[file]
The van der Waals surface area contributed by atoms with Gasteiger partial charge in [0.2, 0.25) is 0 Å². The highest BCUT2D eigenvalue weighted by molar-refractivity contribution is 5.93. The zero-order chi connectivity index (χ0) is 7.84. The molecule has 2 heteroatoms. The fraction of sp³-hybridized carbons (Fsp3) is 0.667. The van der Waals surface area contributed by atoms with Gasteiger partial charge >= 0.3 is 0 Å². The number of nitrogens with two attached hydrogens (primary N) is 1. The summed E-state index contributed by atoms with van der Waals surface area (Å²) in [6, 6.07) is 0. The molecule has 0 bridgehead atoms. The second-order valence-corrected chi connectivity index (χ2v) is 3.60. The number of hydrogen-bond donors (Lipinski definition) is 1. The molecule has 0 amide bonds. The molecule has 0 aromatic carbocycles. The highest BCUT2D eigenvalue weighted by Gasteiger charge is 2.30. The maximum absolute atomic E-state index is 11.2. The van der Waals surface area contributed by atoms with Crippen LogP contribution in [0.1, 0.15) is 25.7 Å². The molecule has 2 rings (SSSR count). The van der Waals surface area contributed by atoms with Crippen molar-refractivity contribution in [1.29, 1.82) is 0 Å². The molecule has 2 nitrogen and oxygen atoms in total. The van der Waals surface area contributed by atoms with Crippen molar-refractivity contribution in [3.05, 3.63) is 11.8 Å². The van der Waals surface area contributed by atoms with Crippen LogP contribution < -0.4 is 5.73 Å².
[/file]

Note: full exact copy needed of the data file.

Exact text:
The van der Waals surface area contributed by atoms with Gasteiger partial charge in [0.2, 0.25) is 0 Å². The highest BCUT2D eigenvalue weighted by molar-refractivity contribution is 5.93. The zero-order chi connectivity index (χ0) is 7.84. The molecule has 2 heteroatoms. The fraction of sp³-hybridized carbons (Fsp3) is 0.667. The van der Waals surface area contributed by atoms with Gasteiger partial charge >= 0.3 is 0 Å². The number of nitrogens with two attached hydrogens (primary N) is 1. The summed E-state index contributed by atoms with van der Waals surface area (Å²) in [6, 6.07) is 0. The molecule has 0 bridgehead atoms. The second-order valence-corrected chi connectivity index (χ2v) is 3.60. The number of hydrogen-bond donors (Lipinski definition) is 1. The molecule has 0 amide bonds. The molecule has 0 aromatic carbocycles. The highest BCUT2D eigenvalue weighted by Gasteiger charge is 2.30. The maximum absolute atomic E-state index is 11.2. The van der Waals surface area contributed by atoms with Crippen LogP contribution in [0.1, 0.15) is 25.7 Å². The molecule has 2 rings (SSSR count). The van der Waals surface area contributed by atoms with Crippen molar-refractivity contribution in [1.29, 1.82) is 0 Å². The molecule has 2 nitrogen and oxygen atoms in total. The van der Waals surface area contributed by atoms with Crippen molar-refractivity contribution in [3.05, 3.63) is 11.8 Å². The van der Waals surface area contributed by atoms with Crippen LogP contribution < -0.4 is 5.73 Å².